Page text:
The following day on the 16 of August 2022, the four IEBC commissioners, led by the vice-chair Juliana Cherera, at Serena Hotel issued a second statement offering a comprehensive recap of their stance on the 2022 presidential election. The four claimed the electoral commission’s chair, Wafula Chebukati, overruled them and insisted on announcing the results despite concerns they raised. They claimed that it was not clear how the chairman came to his percentages. They also said that the final tally of the presidential election results was not brought before the commission for processing as is required by the law. Listing four reasons behind their decision to reject the results declared, the commissioners said that the aggregation of the results were not mathematically correct and that the results did not include totals of registered voters, votes cast or rejected votes as is required by law. In a statement dated Friday, August 19, the four, further claimed that IEBC chairman, Wafula Chebukati, went ahead to unilaterally declare the results without any plenary verification whatsoever by all the commissioners and/or their participation as mandated by the Constitution and electoral laws.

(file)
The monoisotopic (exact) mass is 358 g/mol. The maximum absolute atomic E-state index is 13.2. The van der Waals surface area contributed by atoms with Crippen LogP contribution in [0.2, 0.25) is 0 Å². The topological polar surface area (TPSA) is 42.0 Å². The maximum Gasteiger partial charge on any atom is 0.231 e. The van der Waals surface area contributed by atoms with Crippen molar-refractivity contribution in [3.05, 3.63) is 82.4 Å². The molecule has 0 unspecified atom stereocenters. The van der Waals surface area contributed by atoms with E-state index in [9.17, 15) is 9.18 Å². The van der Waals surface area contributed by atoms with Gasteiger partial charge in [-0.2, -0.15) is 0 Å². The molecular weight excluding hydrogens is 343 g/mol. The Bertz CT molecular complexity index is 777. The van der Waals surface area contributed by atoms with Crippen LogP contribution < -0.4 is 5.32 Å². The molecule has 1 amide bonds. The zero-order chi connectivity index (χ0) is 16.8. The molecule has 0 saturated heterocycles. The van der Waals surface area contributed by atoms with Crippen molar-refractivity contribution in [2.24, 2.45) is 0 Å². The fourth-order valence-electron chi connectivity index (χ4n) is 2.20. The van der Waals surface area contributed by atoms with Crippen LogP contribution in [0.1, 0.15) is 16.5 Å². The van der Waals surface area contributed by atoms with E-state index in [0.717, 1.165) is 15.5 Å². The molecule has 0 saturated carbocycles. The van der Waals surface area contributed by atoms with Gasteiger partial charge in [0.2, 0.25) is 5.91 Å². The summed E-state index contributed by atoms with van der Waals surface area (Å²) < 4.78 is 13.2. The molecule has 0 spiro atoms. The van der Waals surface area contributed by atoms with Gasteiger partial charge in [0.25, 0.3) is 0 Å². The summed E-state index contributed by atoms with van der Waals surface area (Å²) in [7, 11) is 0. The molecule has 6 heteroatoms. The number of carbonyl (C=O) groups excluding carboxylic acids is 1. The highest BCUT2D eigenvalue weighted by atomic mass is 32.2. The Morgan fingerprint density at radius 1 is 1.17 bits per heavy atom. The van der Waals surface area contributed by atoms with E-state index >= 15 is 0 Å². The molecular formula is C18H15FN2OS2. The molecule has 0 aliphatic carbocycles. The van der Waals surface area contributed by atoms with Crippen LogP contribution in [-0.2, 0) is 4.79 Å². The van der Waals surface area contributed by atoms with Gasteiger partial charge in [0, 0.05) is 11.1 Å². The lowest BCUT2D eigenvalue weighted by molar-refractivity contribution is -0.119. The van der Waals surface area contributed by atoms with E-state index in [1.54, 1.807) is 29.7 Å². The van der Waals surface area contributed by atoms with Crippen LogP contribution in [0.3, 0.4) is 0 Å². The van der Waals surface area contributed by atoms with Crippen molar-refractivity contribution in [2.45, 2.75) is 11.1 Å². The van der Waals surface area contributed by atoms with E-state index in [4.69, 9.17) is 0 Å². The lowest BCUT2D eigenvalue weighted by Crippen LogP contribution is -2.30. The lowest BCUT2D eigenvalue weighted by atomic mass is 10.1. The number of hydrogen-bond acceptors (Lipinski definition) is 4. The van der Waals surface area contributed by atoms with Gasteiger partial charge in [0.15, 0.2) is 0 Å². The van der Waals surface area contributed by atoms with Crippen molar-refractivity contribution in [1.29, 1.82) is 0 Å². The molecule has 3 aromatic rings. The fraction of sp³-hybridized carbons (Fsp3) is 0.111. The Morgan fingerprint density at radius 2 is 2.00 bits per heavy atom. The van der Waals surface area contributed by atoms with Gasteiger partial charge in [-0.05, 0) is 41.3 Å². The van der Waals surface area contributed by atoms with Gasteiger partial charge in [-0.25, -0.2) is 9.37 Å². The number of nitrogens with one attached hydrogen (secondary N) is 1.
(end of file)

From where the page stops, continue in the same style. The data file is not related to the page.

The statement made by the four commissioners raise a number of legal issues revolving around the election process and they include: whether the right legal procedure (tallying, verification, publication etc.) was followed when processing the results before the final announcement was made, and whether the IEBC Commissioner had the authority to announce the results even though majority of the commissioners did not agree with his conclusion, and further, what the powers of the IEBC Commissioner include. As it stands, Kenya’s electoral law and relevant case law can answer all the above questions. For example, to begin with, when it comes to processing (tallying, verification, publication etc) of electoral results by IEBC, the laws are very clear on the requirements. These can be found in Regulation 83 of the Elections (General) Regulations 2012 (as amended by Legal Notice No. 762 of 2017) published on 21st April 2017, which discusses the procedure to be followed during tallying as well as the requirements that need to be fulfilled in order to announce any general election results.